7. Work Permits: Work permits are required whenever a foreigner engages in any work, no matter how brief, in Thailand. A business class visa is not a work permit; for short-term work, an “urgent work permit” is required. The term “work” is defined very broadly. Thai work permit restrictions prevent foreign nationals (irrespective of legal qualification) from acting in most arbitrations venued in Thailand.
8. Permanent Establishment: When a foreign company conducts business in Thailand without a proper structure, it risks establishing a permanent establishment in Thailand, which means that the “profits” generated from that business activity are subject to Thai tax. Thai Revenue Authorities have an unusually broad view of what constitutes a PE.
9. Forum Selection Clauses: Thai courts will ignore the selection of a foreign court system for dispute resolution. In addition, foreign judgments are not enforceable; they are, at best, evidence in a Thai legal proceeding. Arbitration clauses are enforceable, but practical implementation of such provisions can be problematic if the clause is not properly drafted to meet various issues relevant to the Thai legal landscape.
10. Laws Stated in Broad Terms: Thai statutes tend to state legal rules in very general terms. Precedent as a source of law has a unique Thai definition, lying somewhere between the common law and continental civil law traditions. A significant amount of discretion is vested in officials, and those officials are sometimes operating according to unpublished internal rules or established, but unwritten, practices and customs. The results often vary from what a businessperson seated in a more developed economy might expect.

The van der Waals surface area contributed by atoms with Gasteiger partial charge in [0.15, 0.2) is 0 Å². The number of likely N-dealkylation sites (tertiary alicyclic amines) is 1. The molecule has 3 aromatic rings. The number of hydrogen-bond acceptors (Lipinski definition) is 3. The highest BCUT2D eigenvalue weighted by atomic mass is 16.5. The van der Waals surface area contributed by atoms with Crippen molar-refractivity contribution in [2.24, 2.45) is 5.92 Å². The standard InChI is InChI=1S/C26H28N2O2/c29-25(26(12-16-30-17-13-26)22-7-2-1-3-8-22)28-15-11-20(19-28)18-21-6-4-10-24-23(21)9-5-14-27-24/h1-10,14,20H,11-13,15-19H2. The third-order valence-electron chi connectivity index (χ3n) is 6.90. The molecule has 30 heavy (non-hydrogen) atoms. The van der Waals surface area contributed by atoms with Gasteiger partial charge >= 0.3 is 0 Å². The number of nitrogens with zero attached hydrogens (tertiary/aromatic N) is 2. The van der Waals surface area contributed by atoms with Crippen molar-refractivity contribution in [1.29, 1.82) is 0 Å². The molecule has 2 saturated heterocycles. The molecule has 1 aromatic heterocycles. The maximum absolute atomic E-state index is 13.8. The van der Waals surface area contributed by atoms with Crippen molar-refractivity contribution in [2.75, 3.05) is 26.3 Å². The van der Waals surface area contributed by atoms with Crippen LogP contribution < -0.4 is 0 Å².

11. Red Tape: Thailand does not have a monopoly on bureaucratic red tape, but it seems to have more than its fair share. Activities that may take a day or two in Hong Kong, Singapore or San Francisco, can take a week or two in Thailand, or longer.
12. Language and Cultural Differences: The relatively high level of English fluency among Thais involved in international business might lead one to mistakenly believe the level of fluency is equally high in the legal community and bureaucratic officialdom. On the surface Bangkok can appear to be very westernized and in many ways it is. But there are significant differences that should not be discounted. Hierarchy and status based on age, family, position in society, etc., really matter. Historically, Thailand has been an enormously complex hierarchical society where the place and position of every individual was carefully delineated. A saktina system was developed where every person was ranked on a scale of 1 to 100,000 based on symbolically represented rice fields; although saktina was officially abolished, status remains very important. “Constructive criticism,” a difficult enough feat in many more developed economies, is doubly difficult in Thailand. Grenjai often complicates candor and transparency.